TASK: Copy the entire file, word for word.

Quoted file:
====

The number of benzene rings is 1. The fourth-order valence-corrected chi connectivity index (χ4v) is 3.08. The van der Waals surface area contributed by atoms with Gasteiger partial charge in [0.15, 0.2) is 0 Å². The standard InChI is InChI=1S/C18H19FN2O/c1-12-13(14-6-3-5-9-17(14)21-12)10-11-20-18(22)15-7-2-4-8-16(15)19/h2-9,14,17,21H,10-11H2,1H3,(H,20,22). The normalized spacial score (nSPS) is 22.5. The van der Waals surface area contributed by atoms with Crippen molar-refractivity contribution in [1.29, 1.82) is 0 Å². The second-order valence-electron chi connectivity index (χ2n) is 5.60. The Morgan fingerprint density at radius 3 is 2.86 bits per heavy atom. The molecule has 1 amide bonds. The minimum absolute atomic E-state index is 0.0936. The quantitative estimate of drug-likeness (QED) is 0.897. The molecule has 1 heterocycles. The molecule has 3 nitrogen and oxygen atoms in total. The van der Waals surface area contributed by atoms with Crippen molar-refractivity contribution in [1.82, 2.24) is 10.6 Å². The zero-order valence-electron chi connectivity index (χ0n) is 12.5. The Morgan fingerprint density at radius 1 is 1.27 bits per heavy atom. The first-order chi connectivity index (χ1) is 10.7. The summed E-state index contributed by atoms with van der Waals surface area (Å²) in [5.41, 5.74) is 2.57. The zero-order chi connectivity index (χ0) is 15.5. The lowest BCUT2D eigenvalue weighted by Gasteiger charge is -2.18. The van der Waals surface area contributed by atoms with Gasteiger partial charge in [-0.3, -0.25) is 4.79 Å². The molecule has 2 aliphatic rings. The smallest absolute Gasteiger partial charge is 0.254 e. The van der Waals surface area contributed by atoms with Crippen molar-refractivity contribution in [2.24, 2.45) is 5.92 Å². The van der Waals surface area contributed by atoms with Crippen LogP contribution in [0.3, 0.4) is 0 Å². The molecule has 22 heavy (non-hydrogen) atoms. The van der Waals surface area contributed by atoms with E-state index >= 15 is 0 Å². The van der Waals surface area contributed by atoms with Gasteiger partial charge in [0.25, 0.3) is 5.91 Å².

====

The number of benzene rings is 1. The fourth-order valence-corrected chi connectivity index (χ4v) is 3.08. The van der Waals surface area contributed by atoms with Gasteiger partial charge in [0.15, 0.2) is 0 Å². The standard InChI is InChI=1S/C18H19FN2O/c1-12-13(14-6-3-5-9-17(14)21-12)10-11-20-18(22)15-7-2-4-8-16(15)19/h2-9,14,17,21H,10-11H2,1H3,(H,20,22). The normalized spacial score (nSPS) is 22.5. The van der Waals surface area contributed by atoms with Crippen molar-refractivity contribution in [1.29, 1.82) is 0 Å². The second-order valence-electron chi connectivity index (χ2n) is 5.60. The Morgan fingerprint density at radius 3 is 2.86 bits per heavy atom. The molecule has 1 amide bonds. The minimum absolute atomic E-state index is 0.0936. The quantitative estimate of drug-likeness (QED) is 0.897. The molecule has 1 heterocycles. The molecule has 3 nitrogen and oxygen atoms in total. The van der Waals surface area contributed by atoms with Crippen molar-refractivity contribution in [1.82, 2.24) is 10.6 Å². The zero-order valence-electron chi connectivity index (χ0n) is 12.5. The Morgan fingerprint density at radius 1 is 1.27 bits per heavy atom. The first-order chi connectivity index (χ1) is 10.7. The summed E-state index contributed by atoms with van der Waals surface area (Å²) in [5.41, 5.74) is 2.57. The zero-order chi connectivity index (χ0) is 15.5. The lowest BCUT2D eigenvalue weighted by Gasteiger charge is -2.18. The van der Waals surface area contributed by atoms with Gasteiger partial charge in [-0.3, -0.25) is 4.79 Å². The molecule has 2 aliphatic rings. The smallest absolute Gasteiger partial charge is 0.254 e. The van der Waals surface area contributed by atoms with Crippen molar-refractivity contribution in [2.24, 2.45) is 5.92 Å². The van der Waals surface area contributed by atoms with Crippen LogP contribution in [0.3, 0.4) is 0 Å². The molecule has 22 heavy (non-hydrogen) atoms. The van der Waals surface area contributed by atoms with E-state index >= 15 is 0 Å². The van der Waals surface area contributed by atoms with Gasteiger partial charge in [0.25, 0.3) is 5.91 Å².